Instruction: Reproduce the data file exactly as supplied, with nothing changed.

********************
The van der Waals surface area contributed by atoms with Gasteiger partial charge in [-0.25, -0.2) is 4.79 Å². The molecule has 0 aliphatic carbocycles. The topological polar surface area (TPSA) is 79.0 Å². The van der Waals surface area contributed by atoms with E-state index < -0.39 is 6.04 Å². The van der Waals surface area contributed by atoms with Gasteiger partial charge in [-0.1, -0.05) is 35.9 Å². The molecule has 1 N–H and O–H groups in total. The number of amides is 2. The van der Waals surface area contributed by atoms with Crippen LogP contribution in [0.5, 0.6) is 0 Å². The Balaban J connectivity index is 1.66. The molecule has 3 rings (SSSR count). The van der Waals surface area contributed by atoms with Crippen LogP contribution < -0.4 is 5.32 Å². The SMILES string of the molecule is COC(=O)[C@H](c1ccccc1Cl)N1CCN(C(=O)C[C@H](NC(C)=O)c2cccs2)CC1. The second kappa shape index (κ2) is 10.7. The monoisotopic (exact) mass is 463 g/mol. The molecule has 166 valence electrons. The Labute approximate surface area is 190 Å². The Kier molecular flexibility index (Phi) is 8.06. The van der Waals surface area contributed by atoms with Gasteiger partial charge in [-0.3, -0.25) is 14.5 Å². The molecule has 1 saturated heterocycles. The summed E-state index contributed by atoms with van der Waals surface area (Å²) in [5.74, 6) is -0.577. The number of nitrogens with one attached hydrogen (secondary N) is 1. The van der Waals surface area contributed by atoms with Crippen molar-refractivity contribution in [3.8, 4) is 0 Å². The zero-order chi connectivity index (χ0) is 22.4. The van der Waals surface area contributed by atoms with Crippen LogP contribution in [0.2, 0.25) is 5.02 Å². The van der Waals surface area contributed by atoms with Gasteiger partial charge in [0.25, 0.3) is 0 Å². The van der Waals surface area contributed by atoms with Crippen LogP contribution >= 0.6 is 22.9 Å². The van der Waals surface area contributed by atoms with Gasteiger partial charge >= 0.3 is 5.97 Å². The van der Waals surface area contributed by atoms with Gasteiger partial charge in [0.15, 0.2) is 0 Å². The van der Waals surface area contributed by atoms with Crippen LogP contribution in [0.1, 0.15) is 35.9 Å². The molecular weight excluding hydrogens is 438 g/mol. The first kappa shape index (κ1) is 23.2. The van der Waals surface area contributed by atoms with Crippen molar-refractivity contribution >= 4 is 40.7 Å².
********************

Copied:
The van der Waals surface area contributed by atoms with Gasteiger partial charge in [-0.25, -0.2) is 4.79 Å². The molecule has 0 aliphatic carbocycles. The topological polar surface area (TPSA) is 79.0 Å². The van der Waals surface area contributed by atoms with E-state index < -0.39 is 6.04 Å². The van der Waals surface area contributed by atoms with Gasteiger partial charge in [-0.1, -0.05) is 35.9 Å². The molecule has 1 N–H and O–H groups in total. The number of amides is 2. The van der Waals surface area contributed by atoms with Crippen LogP contribution in [0.5, 0.6) is 0 Å². The Balaban J connectivity index is 1.66. The molecule has 3 rings (SSSR count). The van der Waals surface area contributed by atoms with Crippen LogP contribution < -0.4 is 5.32 Å². The SMILES string of the molecule is COC(=O)[C@H](c1ccccc1Cl)N1CCN(C(=O)C[C@H](NC(C)=O)c2cccs2)CC1. The second kappa shape index (κ2) is 10.7. The monoisotopic (exact) mass is 463 g/mol. The molecule has 166 valence electrons. The Labute approximate surface area is 190 Å². The Kier molecular flexibility index (Phi) is 8.06. The van der Waals surface area contributed by atoms with Gasteiger partial charge in [-0.3, -0.25) is 14.5 Å². The molecule has 1 saturated heterocycles. The summed E-state index contributed by atoms with van der Waals surface area (Å²) in [5.74, 6) is -0.577. The number of nitrogens with one attached hydrogen (secondary N) is 1. The van der Waals surface area contributed by atoms with Crippen molar-refractivity contribution in [3.8, 4) is 0 Å². The zero-order chi connectivity index (χ0) is 22.4. The van der Waals surface area contributed by atoms with Crippen LogP contribution in [0.2, 0.25) is 5.02 Å². The van der Waals surface area contributed by atoms with Gasteiger partial charge in [0.25, 0.3) is 0 Å². The van der Waals surface area contributed by atoms with Crippen LogP contribution >= 0.6 is 22.9 Å². The van der Waals surface area contributed by atoms with Gasteiger partial charge >= 0.3 is 5.97 Å². The van der Waals surface area contributed by atoms with Gasteiger partial charge in [0.15, 0.2) is 0 Å². The van der Waals surface area contributed by atoms with Crippen LogP contribution in [0.1, 0.15) is 35.9 Å². The molecular weight excluding hydrogens is 438 g/mol. The first kappa shape index (κ1) is 23.2. The van der Waals surface area contributed by atoms with Crippen molar-refractivity contribution >= 4 is 40.7 Å².